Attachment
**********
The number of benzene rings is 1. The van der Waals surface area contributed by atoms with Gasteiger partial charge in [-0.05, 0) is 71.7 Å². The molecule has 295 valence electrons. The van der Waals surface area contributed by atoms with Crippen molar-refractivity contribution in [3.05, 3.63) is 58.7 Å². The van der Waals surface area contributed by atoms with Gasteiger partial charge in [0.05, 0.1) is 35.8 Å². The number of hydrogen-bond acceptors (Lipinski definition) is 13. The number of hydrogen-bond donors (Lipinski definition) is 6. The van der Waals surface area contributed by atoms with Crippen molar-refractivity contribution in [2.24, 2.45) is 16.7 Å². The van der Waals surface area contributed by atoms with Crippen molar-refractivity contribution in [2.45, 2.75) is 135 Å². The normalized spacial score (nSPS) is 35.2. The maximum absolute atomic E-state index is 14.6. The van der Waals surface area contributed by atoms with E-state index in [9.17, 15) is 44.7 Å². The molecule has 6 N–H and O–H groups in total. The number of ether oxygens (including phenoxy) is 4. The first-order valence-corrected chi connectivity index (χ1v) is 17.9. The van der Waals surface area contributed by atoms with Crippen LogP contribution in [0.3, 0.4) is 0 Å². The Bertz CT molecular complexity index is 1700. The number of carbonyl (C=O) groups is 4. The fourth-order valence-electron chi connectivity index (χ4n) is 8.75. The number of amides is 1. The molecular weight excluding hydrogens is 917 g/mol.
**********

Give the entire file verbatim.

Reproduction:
The number of benzene rings is 1. The van der Waals surface area contributed by atoms with Gasteiger partial charge in [-0.05, 0) is 71.7 Å². The molecule has 295 valence electrons. The van der Waals surface area contributed by atoms with Crippen molar-refractivity contribution in [3.05, 3.63) is 58.7 Å². The van der Waals surface area contributed by atoms with Gasteiger partial charge in [0.05, 0.1) is 35.8 Å². The number of hydrogen-bond acceptors (Lipinski definition) is 13. The number of hydrogen-bond donors (Lipinski definition) is 6. The van der Waals surface area contributed by atoms with Crippen molar-refractivity contribution in [2.24, 2.45) is 16.7 Å². The van der Waals surface area contributed by atoms with Crippen molar-refractivity contribution in [2.45, 2.75) is 135 Å². The normalized spacial score (nSPS) is 35.2. The maximum absolute atomic E-state index is 14.6. The van der Waals surface area contributed by atoms with E-state index in [9.17, 15) is 44.7 Å². The molecule has 6 N–H and O–H groups in total. The number of ether oxygens (including phenoxy) is 4. The first-order valence-corrected chi connectivity index (χ1v) is 17.9. The van der Waals surface area contributed by atoms with Crippen LogP contribution in [0.3, 0.4) is 0 Å². The Bertz CT molecular complexity index is 1700. The number of carbonyl (C=O) groups is 4. The fourth-order valence-electron chi connectivity index (χ4n) is 8.75. The number of amides is 1. The molecular weight excluding hydrogens is 917 g/mol.